The team’s next move was to bring in outfielder Jorge Soler from the Kansas City Royals. Minor league relief pitcher Kasey Kalich went to the Royals in the deal. Soler’s best season came with the Royals in 2019. He hit .265 with 48 home runs and 117 RBI. He posted a .569 slugging percentage and a 137 OPS+. Currently, he seems to be panning out for the Braves. He’s hitting .316 in his first five Braves games with two homers and five RBIs. He’s slugging .632 with an OPS of 1.041 and an OPS+ of 165. Considering his numbers with Kansas City this season, it may not last. However, the immediate benefits are obvious. Soler is a power bat with a penchant for hitting the ball out of the ballpark. Having Soler guarantees a minor threat to any pitching staff, even if he were to come off the bench. The pop is there. It’s simply a matter of getting him to control it.

Improving The Bullpen

The team’s final deadline business was a deal for Pittsburgh Pirates closer Richard Rodriguez. In exchange, young pitchers Bryse Wilson and Ricky DeVito were sent to Steel City. Rodriguez was a rather coveted piece on the relief market. Through his first 12 1/3 innings this year, he allowed no runs and one hit. Even more important, 66% of his pitches hit the strike zone. While he never truly lost this dominance, his stock did dip a bit. His ERA went from under one at the end of May to over 2.50 by July 1. Even so, bullpen depth is severely important to the Braves this year. Underwhelming performances by returning members Chris Martin and Shane Greene have contributed to this. Players like Tyler Matzek and Luke Jackson have helped, but overall, the bullpen is lacking. They are 17th in the majors in ERA and 19th in WHIP. So, the acquisition of Rodriguez could become critical as they look to improve down the stretch.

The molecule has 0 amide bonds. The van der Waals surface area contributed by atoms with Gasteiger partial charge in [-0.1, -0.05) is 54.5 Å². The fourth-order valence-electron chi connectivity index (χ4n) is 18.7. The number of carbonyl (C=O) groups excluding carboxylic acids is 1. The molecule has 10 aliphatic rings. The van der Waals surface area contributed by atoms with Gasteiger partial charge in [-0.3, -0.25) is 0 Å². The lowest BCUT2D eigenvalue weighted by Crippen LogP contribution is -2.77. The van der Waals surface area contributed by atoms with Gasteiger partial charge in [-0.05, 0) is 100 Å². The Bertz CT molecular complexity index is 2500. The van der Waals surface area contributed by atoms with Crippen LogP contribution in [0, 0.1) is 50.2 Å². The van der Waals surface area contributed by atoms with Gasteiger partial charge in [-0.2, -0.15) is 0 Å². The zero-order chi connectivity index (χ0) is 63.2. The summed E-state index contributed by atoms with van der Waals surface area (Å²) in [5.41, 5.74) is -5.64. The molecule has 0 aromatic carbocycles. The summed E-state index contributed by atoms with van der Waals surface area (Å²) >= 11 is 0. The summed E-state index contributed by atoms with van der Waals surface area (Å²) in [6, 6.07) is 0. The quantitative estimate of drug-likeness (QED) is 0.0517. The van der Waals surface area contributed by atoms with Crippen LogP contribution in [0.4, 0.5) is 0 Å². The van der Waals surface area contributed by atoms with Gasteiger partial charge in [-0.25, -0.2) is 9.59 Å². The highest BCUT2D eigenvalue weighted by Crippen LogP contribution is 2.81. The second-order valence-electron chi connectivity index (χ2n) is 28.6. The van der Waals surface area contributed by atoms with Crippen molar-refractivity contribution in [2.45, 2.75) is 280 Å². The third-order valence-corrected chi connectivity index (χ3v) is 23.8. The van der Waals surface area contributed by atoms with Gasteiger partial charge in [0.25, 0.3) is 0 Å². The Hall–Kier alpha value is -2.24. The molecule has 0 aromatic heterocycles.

Good Move or Bad Move: Fate Decides

So far, it appears that these deals are working out for the Atlanta Braves. Pederson has become a solid addition to the lineup. Duvall and Soler have been consistent so far, but their sample sizes are a lot smaller. Once Rosario comes off the injured list, the Braves could have one of the deeper outfields in the National League. Vogt has been a capable placeholder until Travis d’Arnaud can return to regular playing time. Finally, Rodriguez has come in and done good work in his first few outings out of the Braves bullpen. If the Braves win a fourth straight division crown, these trades could be catalysts. It’s all up to fate.

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Players Mentioned:

Joc Pederson, Bryce Ball, Stephen Vogt, Mason Berne, Travis d’Arnaud, Kevan Smith, Eddie Rosario, Pablo Sandoval, Adam Duvall, Alex Jackson, Jorge Soler, Kasey Kalich, Richard Rodriguez, Bryse Wilson, Ricky DeVito, Chris Martin, Shane Greene, Tyler Matzek, Luke Jackson